Recommended Viewing: Items from the Crossroads to Freedom archive
Dr. Luther Ivory is a professor of Religious Studies at Rhodes. Originally born and raised in Memphis, TN, Prof. Ivory was involved in gang activity as an adolescent. After witnessing Martin Luther King, Jr.′s speech in the mason temple, he changed his way of thinking about the world and embraced intellectual pursuits.
This clipping marks the 25th anniversary of the 1959 campaign for the Volunteer Ticket in Memphis. It notes that Russell B. Sugarmon, Jr., Benjamin Hooks and others attracted nationwide attention even though they lost.
This resolution was written by the Foes of Integration in Hoxie, AR, in regard to the decision made by the Hoxie School Board to integrate the schools.
This pamphlet, published by the NAACP at the height of the Red Scare in the mid-1950′s, stresses the organization′s opposition to communism and its commitment to democratic values. The cover is emblazoned with an American flag. It is specifically directed at those supporters of segregation who tried to falsely link the NAACP with the Communist party.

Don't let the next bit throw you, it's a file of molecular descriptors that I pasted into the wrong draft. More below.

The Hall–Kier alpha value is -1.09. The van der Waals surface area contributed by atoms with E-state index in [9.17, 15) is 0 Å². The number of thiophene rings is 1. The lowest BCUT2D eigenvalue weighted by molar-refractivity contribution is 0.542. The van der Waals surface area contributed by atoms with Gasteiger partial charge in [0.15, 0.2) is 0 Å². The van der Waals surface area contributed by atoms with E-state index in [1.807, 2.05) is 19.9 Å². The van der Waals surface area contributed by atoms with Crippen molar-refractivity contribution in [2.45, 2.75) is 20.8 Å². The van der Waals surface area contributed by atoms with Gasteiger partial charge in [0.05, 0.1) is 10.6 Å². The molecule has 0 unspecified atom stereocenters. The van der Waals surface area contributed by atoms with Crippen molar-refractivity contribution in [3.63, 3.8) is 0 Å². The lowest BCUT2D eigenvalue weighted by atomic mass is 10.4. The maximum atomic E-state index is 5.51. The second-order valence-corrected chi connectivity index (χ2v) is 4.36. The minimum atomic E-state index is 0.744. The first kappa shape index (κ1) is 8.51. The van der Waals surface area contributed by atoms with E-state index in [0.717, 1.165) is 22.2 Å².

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"Between 1953 and 1957, there was a black gentleman who served ice cream in the dining hall. This man took several of us under his wing and introduced us to black Memphis—we learned to love the music, the food, the depth of spiritual commitment and the friendships that were contrary to our heritage. It was controversial on the campus, but we loved it and it changed my life, and I′m sure it changed others."— A Rhodes alumnus, class of 1957